Tuesday, June 25, 2013

Barely escaping with my life from: Canada geese

I dragged them out of bed at 4:45 am and they greeted me at the finish like this.
It is inescapable that there are at least three challenges involved in what I'm doing here: running 12 half-marathons; raising $10,000 for the JDRF; and writing about all of it. This third part is the challenge that sneaked up on me. I love to write. But one problem is, I don't have any time to do it. I spend all day running around after two spazzy kids, and then I put them to bed and I work (freelance editing) until I go to bed. And the second problem is, it is really really hard to write about running and make it interesting. "I lifted my foot and propelled it forward. I lifted the other and ..."

Anyway that little preamble is my way of hopefully making it clear that I take keeping this blog updated seriously. For those of you who have donated to my efforts, I do most definitely feel like I at the very least owe it to you to prove that I am doing the part I committed myself to, and that it is occupying a lot of space in my brain (not to mention schedule). Otherwise, you might assume I talked a big game and made a big noise about all this running and nonsense, I waited until the donations rolled in, and then I went back to popping bonbons. Which of course is what I was doing before.

What was interesting about this run was the lessons learned. There were three that I can think of.

1. You are never too old for your mommy to save your butt.
Right after my last race, I started to panic because I won't be able to run one in July -- every weekend is spoken for, and even if they weren't, there are basically no half-marathons scheduled anywhere near me that month (I can't imagine why). (Oh right: Everyone in the southeastern United States is holed up indoors, with the windows closed and the A/C blasting, and a Zip-Loc baggie of ice cubes stuffed in their underwear for good measure.)

So I needed to double up in June, and the best option I found was just outside Atlanta on June 23. I started to look for a cheap airfare. None was presenting itself, and the 6 1/2-hour drive would be to much for me to do alone and also too much for our family to do with our screamy, car-hating 1-year-old, so I started to think I'd just have to suck it up and cough it up for a not-so-cheap airfare. And then I mentioned my little puzzle to my mom. "I'll drive down with you," she said simply, not really stopping to think very hard about it. "I'd be happy to." She lives outside Charlotte, which is squarely between Chapel Hill and Atlanta, so it wasn't the most illogical solution in the world.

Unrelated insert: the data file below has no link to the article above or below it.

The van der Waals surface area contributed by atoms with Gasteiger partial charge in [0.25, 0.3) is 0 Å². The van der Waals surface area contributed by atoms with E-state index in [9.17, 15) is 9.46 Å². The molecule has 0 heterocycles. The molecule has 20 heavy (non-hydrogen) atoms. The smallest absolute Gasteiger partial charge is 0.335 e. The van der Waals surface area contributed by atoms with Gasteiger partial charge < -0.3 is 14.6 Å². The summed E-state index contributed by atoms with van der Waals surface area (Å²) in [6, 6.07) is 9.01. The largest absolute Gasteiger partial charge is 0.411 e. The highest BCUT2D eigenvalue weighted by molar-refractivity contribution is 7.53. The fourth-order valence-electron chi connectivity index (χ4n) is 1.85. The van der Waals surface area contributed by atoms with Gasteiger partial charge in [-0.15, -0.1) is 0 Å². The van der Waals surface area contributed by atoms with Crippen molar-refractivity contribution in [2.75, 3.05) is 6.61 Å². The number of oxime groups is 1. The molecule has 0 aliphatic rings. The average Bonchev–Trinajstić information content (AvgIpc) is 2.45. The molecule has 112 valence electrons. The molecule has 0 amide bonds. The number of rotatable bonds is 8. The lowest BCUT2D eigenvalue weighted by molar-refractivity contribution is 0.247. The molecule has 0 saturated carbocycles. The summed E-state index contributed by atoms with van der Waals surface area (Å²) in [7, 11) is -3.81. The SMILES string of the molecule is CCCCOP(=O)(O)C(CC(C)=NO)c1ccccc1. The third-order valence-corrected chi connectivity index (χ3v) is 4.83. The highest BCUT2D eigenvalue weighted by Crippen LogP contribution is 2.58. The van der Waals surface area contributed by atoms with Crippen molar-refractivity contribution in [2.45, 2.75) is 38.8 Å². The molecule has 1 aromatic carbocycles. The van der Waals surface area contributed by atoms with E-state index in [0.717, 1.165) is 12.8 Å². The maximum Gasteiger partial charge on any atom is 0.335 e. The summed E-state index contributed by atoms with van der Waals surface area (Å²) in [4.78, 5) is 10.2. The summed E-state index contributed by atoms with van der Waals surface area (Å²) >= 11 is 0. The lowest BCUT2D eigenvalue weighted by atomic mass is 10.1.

So last Friday, as soon as Brandon was finished working, we threw our things (in this context our two children are being classified as "things") in the car and roared off for the 2 1/2-hour drive to Charlotte. On Saturday, my mom, Elaine and I piled into my parents' Jetta and tooled the 4 1/2 hours to Lawrenceville, Georgia (leaving Brandon and Ollie in Charlotte with my dad). On Sunday, my mom and my 5-year-old got up at 4:45 am, fumbled their way into some clothes, and drove me 30 minutes to the race start. A couple hours later, they met me at the finish, and then off we set to return to Charlotte, only this time it took 6 hours because we sat for 90 minutes with our engine off on the highway just outside Lawrenceville in the nastiest traffic snarl imaginable. And then in Charlotte my husband and I stuffed our two children back in the car, and back to Chapel Hill we went.

All those hours I spent in the car with my mom, she drove. I kept offering, she kept refusing (I am delicately choosing not to wonder if I have some sort of reputation behind the wheel). So she drove well over 11 hours in the space of two days. When she was not driving, she was energetically and uncomplainingly delighting my 5-year-old. Reading to her, drawing with her, saying, "You are kidding me!" with absolute conviction to every single totally-not-shocking announcement Elaine made ("Nana, one day? I saw this bug. And it was black").

2. It is just a little bit fun to be a medium-sized fish in a teeny tiny pond. 
The setting for this run was gorgeous, around a thickly wooded lake that was gently exhaling mist in the early morning. The weather was impossibly, sweetly, beautifully mild: around 70 degrees, with none of the thunderstorms that had been predicted. And the run itself was tiny. All of the signs for the route were hand-lettered in magic marker on posterboard. There were 28 runners doing the half-marathon (those of you who've done longer races know that this meant I was running totally alone for nearly all of the race, without another participant anywhere in sight). There were no chips on our bibs; our times were recorded by hand as we finished. And I finished fourth. I ran just a little bit faster than usual, but certainly nowhere near the speed of typical fourth-place finishers. I got to pretend like I was a hot shot, just for a fraction of time. I liked it.

3. Canada geese, deer and frogs do not give a shit about runners.